Not Completely AustrianI believe that this sounds somewhat similar to the Austrian economist critique of aggregation. (I have only seen the internet Austrian version of the argument, so I am unsure exactly how it is expressed.) The argument as I have seen it presented was that any aggregation in economics was not justified; we are adding unlike quantities together (such as apples and oranges).
I do not think that we can can take this argument too far; it is reasonable to aggregate similar items together. Defining similar is tricky; take the previously mentioned apples and oranges (which may be aggregated into "fresh fruits"). For a Canadian, oranges are imported, mainly from Florida, where the prices are susceptible to extreme weather. Meanwhile, apples are available domestically. We have reasons to suspect that apple and orange prices have different drivers. However, we have less reason to be concerned by processed cereal prices.
The belief that we cannot aggregate items at all is a curious argument, since we do it all the time. This is why we have a unit of account (that is, money) in the first place. Firms need to plan, and they are highly reliant on monetary aggregation in their financial plans. The issue is that we cannot lose sight of the underlying real constraints on activity. For example, if you are an owner of department stores in Montréal, having $1 million of clothes on display is not helpful if those clothes are parkas and it is July.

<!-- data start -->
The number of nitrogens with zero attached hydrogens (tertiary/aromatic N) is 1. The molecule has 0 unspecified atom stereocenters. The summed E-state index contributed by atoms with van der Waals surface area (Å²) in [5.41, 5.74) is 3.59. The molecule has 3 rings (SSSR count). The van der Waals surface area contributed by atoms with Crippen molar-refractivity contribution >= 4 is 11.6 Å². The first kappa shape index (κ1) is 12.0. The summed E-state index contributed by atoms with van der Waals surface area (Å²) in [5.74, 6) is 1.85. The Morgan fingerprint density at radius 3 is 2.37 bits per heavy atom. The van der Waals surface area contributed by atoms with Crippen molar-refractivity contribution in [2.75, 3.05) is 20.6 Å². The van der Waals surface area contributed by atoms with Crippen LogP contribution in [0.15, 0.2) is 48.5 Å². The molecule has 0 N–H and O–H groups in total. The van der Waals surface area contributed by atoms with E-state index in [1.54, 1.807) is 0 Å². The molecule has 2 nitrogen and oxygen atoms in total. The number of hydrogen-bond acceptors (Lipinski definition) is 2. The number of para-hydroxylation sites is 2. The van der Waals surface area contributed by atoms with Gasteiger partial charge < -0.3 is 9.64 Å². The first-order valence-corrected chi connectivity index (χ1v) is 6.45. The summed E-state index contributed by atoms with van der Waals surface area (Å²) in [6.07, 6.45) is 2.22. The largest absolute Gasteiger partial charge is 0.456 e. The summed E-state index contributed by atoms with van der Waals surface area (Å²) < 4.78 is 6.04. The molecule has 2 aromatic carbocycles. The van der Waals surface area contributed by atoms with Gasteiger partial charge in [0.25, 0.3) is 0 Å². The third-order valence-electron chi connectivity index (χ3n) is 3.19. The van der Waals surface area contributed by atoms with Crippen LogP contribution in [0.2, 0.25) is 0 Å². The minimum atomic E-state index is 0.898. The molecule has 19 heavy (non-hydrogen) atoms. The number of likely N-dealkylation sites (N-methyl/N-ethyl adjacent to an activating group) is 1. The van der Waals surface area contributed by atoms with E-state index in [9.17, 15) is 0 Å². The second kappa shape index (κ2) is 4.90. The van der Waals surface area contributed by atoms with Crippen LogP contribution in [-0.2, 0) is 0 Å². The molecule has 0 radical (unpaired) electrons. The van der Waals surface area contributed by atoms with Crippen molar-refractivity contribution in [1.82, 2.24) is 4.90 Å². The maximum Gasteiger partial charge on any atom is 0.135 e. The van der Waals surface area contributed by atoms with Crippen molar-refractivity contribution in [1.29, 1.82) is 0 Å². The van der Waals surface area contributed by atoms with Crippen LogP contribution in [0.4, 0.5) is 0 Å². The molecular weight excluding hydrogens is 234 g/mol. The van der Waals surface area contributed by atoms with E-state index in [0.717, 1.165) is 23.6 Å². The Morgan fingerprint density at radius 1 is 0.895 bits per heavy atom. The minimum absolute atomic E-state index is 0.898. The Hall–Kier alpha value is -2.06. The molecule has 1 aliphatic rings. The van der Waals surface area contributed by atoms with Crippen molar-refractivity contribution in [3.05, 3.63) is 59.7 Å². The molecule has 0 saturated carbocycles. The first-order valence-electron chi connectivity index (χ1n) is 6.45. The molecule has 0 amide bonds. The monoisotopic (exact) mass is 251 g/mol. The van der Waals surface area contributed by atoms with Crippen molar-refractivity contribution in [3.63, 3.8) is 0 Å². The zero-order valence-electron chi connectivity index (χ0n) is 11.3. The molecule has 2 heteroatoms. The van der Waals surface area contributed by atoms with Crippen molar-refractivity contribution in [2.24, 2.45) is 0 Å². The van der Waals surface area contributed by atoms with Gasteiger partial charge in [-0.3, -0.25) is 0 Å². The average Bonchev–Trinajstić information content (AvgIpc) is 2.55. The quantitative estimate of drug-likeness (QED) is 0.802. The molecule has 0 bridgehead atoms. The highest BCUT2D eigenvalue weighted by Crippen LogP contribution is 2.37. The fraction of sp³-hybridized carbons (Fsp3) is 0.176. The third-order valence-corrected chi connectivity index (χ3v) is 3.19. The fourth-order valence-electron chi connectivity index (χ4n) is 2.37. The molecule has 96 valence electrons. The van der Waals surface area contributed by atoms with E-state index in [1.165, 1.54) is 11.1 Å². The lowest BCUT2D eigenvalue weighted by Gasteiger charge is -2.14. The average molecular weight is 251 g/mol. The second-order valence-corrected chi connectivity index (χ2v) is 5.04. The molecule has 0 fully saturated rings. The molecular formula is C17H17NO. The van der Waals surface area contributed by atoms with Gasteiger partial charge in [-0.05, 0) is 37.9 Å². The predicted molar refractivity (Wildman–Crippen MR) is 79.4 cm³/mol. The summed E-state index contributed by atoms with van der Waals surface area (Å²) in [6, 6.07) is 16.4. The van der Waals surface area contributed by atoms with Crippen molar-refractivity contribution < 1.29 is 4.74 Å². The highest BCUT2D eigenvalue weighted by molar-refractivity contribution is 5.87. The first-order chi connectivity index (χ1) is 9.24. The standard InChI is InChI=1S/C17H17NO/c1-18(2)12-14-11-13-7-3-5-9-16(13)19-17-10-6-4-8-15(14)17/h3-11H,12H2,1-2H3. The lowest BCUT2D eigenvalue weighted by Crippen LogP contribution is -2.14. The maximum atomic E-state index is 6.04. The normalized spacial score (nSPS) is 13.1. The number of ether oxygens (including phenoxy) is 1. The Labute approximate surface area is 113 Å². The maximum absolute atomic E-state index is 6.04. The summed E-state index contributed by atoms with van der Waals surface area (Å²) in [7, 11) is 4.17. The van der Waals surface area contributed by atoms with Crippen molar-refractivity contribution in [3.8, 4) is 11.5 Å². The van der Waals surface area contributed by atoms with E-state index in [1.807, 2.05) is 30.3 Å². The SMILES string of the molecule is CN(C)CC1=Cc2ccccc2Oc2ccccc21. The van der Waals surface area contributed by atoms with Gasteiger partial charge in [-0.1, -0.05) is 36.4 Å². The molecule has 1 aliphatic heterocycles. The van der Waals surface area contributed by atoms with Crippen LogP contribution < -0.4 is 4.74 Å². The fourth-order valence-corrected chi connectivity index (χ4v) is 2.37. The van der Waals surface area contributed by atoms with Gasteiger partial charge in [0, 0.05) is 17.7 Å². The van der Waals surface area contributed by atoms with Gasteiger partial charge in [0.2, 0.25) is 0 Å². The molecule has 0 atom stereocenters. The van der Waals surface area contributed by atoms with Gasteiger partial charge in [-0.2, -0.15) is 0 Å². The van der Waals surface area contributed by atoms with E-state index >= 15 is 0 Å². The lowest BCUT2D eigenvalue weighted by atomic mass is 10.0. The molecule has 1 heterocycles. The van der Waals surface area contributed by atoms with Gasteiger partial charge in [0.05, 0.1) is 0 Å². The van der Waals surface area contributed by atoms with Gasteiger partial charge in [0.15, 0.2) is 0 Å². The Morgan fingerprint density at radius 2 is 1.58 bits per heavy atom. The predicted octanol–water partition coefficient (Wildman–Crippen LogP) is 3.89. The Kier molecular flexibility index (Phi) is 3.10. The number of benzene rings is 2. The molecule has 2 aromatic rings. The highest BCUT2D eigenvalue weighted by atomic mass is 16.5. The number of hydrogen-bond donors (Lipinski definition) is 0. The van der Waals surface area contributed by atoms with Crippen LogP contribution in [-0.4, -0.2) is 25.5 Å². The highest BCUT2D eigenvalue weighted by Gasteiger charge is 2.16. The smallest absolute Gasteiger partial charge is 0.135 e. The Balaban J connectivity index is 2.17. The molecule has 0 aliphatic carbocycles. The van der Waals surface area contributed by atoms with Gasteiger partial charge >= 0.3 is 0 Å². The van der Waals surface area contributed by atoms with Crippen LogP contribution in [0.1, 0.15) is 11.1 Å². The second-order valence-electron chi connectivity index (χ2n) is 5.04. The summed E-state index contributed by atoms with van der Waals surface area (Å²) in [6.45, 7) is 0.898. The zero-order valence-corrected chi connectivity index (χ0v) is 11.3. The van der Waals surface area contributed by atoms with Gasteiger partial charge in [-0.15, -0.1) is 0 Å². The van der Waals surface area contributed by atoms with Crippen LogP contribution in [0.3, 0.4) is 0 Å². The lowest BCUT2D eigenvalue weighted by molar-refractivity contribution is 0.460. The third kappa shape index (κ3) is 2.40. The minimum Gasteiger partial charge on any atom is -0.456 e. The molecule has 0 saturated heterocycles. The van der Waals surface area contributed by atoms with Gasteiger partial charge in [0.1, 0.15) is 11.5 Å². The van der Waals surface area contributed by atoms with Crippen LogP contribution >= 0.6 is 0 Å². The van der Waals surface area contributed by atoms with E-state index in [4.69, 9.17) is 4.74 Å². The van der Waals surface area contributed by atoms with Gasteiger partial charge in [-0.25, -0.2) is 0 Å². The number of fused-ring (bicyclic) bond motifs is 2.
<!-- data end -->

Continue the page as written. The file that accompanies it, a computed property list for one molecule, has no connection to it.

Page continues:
In other word, my complaint is not that the sub-indices of the CPI are theoretically meaningless, rather the act of aggregating them into a single number. We obviously can do the final aggregation calculation, but we should not expect that single aggregate to correspond to any useful theoretical concept.
Why Aggregation Breaks DownThe 1970s experience is suggestive of the problems. Why would we expect the price of crude oil to move in a coordinated fashion with the prices of domestically produced services? Yes, energy prices are embedded into the cost structure of almost everything, but at the same time, doubling the price of oil would only add a few percent to the cost of most items, so there is no reason to believe that they will move proportionally (which a unitary price level would suggest).